Your will distributes property that you own at the time of your death. You can divide up your property any way you choose as long as your state doesn’t prevent you from disinheriting a spouse or children. If you intend to do either of those things, you need to talk to a Cobb County GA probate lawyer and make sure it’s even legal. If you have property that would legally pass outside your estate (things like joint property, life insurance, or retirement plans), you will does not provide for how those assets are distributed unless you’ve made them payable to your estate. Additional estate planning documents are required in order to do that.
Needless to say, there are various types of wills and they can be incredibly simple or terribly complex. A very simple will is called exactly that – a simple will. A will that establishes trusts is usually called a testamentary trust will. If your will leaves assets to a trust created during your lifetime, it is called a pour-over will. If you have either a testamentary trust will or a pour-over will, it should provide for property management and protection from creditors for your heirs and minimize their tax obligations on whatever property they inherit.
Aside from creating trusts and distributing property, you can also designate a guardian for your minor children. If your will is properly written and you’ve set up the right kind of trust and chosen the right trustee to handle your minor child’s estate, the need for court supervision will be limited or even eliminated. The same could hold true if you name an executor. Check with a Cobb County GA probate lawyer to ensure that you’re taking full advantage of the laws in your state and that these designations are made in accordance with those laws.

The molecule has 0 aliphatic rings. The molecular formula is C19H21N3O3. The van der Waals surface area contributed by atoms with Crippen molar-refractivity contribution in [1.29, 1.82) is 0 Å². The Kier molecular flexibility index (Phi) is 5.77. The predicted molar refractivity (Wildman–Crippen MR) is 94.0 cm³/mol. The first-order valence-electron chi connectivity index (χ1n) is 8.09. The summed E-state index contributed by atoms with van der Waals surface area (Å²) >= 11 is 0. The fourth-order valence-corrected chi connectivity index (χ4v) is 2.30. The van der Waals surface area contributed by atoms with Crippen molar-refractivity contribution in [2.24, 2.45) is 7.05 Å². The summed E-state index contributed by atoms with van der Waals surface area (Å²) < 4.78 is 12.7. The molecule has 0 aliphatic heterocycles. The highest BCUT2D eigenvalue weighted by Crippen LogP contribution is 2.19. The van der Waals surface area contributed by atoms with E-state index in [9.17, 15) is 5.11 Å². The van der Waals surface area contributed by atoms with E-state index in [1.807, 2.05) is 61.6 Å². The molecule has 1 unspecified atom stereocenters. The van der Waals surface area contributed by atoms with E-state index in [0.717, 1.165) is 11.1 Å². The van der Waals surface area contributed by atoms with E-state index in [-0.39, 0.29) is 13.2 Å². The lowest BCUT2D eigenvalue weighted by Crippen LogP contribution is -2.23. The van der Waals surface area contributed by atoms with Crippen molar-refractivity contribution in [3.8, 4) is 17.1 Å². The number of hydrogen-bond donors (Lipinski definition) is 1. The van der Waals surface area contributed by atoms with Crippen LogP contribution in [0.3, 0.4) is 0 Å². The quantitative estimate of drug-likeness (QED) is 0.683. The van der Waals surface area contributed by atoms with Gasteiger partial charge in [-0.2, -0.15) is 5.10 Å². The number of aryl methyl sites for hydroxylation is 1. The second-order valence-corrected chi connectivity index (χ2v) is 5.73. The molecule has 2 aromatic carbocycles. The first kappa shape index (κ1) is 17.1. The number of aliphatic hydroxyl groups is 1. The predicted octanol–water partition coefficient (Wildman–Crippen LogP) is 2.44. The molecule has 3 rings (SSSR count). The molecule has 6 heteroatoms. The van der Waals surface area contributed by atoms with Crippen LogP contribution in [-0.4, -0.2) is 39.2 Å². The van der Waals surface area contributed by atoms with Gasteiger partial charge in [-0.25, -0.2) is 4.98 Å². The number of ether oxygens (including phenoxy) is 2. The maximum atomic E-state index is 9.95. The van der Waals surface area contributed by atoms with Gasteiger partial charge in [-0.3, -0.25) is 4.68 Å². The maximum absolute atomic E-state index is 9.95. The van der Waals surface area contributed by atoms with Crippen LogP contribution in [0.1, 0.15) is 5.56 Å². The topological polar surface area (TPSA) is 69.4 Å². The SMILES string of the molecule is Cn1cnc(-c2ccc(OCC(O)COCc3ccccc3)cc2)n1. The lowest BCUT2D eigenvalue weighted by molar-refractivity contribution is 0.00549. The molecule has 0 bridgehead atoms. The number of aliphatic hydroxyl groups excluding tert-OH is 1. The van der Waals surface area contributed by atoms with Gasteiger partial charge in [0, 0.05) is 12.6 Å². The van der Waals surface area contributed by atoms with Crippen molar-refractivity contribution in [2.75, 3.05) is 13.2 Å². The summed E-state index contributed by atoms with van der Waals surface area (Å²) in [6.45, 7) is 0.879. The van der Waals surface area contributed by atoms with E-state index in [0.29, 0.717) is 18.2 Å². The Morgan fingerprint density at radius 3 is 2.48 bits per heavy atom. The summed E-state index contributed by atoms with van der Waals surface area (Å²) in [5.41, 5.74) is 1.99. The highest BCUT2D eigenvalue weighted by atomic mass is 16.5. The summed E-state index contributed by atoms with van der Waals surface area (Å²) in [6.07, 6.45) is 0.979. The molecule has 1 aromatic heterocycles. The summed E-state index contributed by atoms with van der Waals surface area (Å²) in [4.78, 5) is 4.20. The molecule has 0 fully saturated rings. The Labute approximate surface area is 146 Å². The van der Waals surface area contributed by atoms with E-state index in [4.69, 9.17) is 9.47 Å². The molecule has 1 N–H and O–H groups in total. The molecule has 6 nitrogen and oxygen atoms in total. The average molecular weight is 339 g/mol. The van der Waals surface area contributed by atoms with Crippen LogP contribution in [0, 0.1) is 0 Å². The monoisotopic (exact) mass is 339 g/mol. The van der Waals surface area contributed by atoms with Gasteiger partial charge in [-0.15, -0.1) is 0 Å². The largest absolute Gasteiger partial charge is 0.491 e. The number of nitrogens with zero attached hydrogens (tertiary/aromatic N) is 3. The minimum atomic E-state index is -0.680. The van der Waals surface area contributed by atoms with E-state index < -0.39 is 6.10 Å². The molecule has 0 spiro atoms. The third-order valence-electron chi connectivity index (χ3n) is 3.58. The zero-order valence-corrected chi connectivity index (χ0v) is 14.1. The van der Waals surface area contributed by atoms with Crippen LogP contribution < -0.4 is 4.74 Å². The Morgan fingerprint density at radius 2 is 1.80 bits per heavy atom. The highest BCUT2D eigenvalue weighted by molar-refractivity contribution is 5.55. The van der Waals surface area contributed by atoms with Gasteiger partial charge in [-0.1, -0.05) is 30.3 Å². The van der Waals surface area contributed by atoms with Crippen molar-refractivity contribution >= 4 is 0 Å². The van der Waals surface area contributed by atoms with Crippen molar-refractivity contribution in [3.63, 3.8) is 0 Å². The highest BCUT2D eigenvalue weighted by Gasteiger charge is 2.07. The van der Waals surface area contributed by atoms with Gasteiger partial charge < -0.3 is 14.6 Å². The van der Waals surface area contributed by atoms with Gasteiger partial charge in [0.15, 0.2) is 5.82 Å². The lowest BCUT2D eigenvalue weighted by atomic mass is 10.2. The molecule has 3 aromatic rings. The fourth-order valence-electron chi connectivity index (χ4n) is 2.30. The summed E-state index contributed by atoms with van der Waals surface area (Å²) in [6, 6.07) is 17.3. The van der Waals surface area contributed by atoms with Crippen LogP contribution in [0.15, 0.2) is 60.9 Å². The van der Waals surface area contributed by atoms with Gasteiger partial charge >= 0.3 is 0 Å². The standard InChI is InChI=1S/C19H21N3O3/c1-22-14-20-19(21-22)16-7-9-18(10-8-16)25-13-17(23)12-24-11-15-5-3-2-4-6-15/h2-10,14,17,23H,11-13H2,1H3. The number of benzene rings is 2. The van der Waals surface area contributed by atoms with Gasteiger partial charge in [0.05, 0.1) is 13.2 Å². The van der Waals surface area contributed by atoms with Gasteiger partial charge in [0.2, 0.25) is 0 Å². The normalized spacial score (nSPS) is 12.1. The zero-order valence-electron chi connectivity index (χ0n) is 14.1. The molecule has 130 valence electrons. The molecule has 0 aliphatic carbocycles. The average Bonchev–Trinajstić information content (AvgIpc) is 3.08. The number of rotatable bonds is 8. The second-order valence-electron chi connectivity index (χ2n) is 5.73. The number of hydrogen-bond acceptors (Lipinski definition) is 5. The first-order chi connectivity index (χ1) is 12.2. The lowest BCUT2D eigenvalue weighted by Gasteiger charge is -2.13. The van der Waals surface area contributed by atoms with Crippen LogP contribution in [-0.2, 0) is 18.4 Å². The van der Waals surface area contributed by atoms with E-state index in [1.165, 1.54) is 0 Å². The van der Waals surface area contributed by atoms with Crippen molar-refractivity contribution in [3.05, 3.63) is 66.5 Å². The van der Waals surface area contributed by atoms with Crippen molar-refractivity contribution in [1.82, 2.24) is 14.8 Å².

What Your Will Does Not Do
If you have any nonprobate property, such as real estate that would pass to a surviving owner, or an IRA or insurance policy payable to a named beneficiary, your will does not determine how those assets are passed on. These types of assets are governed by contract law. Just because you list them in your will does not ensure that they will be handled as you’ve requested. Always make sure that your beneficiary designations are up to date and in line with your intentions.
Other types of nonprobate property you will want to account for are any jointly owned property, trusts, annuities, and retirement benefits and life insurance, to name a few.
Makes filling out a form online and thinking you can sleep better at night a little less appealing, doesn’t it? A simple piece of paper will not necessarily ensure that everyone gets what you want them to have and that Uncle Sam doesn’t take more of what you’ve worked for than your loved ones receive.
If you would like an expert opinion on exactly how effective your current will is, or advice on actually drafting a will, call us at (770) 425-6060 to schedule your Peace of Mind Planning Session today. We can help ensure you take the right steps to take care of your loved ones if something happens to you.
Also, as part of our estate planning process, we will interview you about your specific wishes and what you want your family to know. We provide you with a copy of the interview so you can pass on the information you want your family to remember. We understand that it’s not just about the paper you leave behind, but the voice you leave behind. Our Peace of Mind Planning Session is normally $750, but this month I’ve made space for the next two people who mention this article to have a complete planning session with me at no charge. Call today and mention this article.